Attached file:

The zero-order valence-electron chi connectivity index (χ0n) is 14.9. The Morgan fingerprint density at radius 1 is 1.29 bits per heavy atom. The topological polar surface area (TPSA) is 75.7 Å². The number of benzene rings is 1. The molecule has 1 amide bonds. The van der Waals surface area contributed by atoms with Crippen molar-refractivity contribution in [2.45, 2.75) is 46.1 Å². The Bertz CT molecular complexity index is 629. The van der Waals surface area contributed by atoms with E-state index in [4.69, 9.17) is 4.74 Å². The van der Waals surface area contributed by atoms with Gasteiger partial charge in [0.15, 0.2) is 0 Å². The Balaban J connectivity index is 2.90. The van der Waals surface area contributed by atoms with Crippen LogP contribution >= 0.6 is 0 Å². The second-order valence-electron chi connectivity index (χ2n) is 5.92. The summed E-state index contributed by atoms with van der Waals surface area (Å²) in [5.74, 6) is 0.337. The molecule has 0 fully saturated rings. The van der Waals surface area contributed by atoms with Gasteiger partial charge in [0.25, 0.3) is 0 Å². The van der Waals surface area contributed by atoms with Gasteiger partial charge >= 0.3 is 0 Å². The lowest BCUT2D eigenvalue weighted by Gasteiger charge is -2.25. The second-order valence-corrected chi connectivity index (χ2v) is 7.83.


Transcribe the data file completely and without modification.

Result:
The zero-order valence-electron chi connectivity index (χ0n) is 14.9. The Morgan fingerprint density at radius 1 is 1.29 bits per heavy atom. The topological polar surface area (TPSA) is 75.7 Å². The number of benzene rings is 1. The molecule has 1 amide bonds. The van der Waals surface area contributed by atoms with Crippen molar-refractivity contribution in [2.45, 2.75) is 46.1 Å². The Bertz CT molecular complexity index is 629. The van der Waals surface area contributed by atoms with E-state index in [4.69, 9.17) is 4.74 Å². The van der Waals surface area contributed by atoms with Gasteiger partial charge in [0.15, 0.2) is 0 Å². The Balaban J connectivity index is 2.90. The van der Waals surface area contributed by atoms with Crippen LogP contribution >= 0.6 is 0 Å². The second-order valence-electron chi connectivity index (χ2n) is 5.92. The summed E-state index contributed by atoms with van der Waals surface area (Å²) in [5.74, 6) is 0.337. The molecule has 0 fully saturated rings. The van der Waals surface area contributed by atoms with Gasteiger partial charge in [0.25, 0.3) is 0 Å². The van der Waals surface area contributed by atoms with Gasteiger partial charge >= 0.3 is 0 Å². The lowest BCUT2D eigenvalue weighted by Gasteiger charge is -2.25. The second-order valence-corrected chi connectivity index (χ2v) is 7.83.